New Nasal Spray Approved for Nasal and Ocular Seasonal Allergic Rhinitis

Kate Johnson

September 07, 2022

Patients with both nasal and ocular symptoms of seasonal allergic rhinitis (SAR) have a new treatment option that combines olopatadine hydrochloride and mometasone furoate in the form of a nasal spray.

Ryaltris (Hikma Pharmaceuticals PLC and Glenmark Pharmaceuticals Ltd) is approved by the US Food and Drug Administration for adults and children aged 12 years and older and has an onset of action of within 15 minutes for nasal symptoms, according to a company press release.

"Allergic rhinitis and allergic conjunctivitis are among the most common chronic diseases in the US today, affecting 60 million Americans each year, yet approximately one in seven US adults have reported their nasal allergy symptoms are either poorly controlled or not controlled at all, and ocular symptoms are reported to be as severe as nasal symptoms," noted Leonard Bielory, MD, professor of medicine, allergy, immunology and ophthalmology at Hackensack Meridian School of Medicine, in the press release.

The spray combines two of the most frequently prescribed medications for these symptoms, Bielory added.

According to the press release, there is an important need for new treatment options for SAR, as uncontrolled symptoms can lead to chronic complications including asthma, sinusitis, hearing impairment, and other allergy-related complications. This may in turn require "therapy escalation to more costly and higher-risk treatments such as immunotherapy, biologics, and surgery," it noted.

Although Ryaltris is the first SAR nasal spray addressing both allergic rhinitis and rhinoconjunctivitis, it is the second combination nasal corticosteroid/antihistamine spray on the market, said Mark R. Neustrom, DO, an allergist-immunologist in Overland Park, Kansas. The first was Dymista (Meda Pharmaceuticals Inc), which is a combination of azelastine hydrochloride and fluticasone propionate.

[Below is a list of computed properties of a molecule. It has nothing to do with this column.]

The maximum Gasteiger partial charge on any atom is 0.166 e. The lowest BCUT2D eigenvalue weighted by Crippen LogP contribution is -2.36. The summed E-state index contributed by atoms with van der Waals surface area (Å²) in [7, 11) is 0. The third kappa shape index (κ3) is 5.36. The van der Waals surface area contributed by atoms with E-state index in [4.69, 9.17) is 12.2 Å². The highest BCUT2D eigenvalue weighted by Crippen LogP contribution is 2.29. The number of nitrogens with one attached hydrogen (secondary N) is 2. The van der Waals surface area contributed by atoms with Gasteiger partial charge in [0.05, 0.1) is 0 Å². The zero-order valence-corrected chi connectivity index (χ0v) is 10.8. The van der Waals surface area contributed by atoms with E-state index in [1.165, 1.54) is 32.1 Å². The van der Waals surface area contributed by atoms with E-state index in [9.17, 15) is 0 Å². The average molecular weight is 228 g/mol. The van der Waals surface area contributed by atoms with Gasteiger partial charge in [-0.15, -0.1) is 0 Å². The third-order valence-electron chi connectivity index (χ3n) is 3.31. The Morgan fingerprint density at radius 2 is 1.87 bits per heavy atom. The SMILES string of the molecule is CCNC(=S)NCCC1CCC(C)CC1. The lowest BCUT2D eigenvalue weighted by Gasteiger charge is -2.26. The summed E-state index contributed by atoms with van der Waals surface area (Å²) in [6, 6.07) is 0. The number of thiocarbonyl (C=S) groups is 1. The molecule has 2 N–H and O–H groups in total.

"Both nasal antihistamines and nasal corticosteroid sprays have been shown to somewhat help with ocular itching via the nasoocular reflex," he told Medscape. "Significant ocular itching, however, is probably better addressed by using an allergy eye drop such as olopatadine eye drops OTC. Nasal antihistamines have the advantage [over pills] of fast onset of action, usually working within minutes, especially helping with early phase symptoms such as itchy, sneezy, runny nose," he added." Nasal corticosteroids are good at addressing late-phase allergic symptoms such as nasal congestion and post-nasal drainage. Together, the nasal antihistamine/nasal corticosteroid nasal spray provides relatively immediate symptom relief compared to pills."

Neustrom has disclosed no relevant financial relationships.

Kate Johnson is a Montreal-based freelance medical journalist who has been writing for more than 30 years about all areas of medicine.

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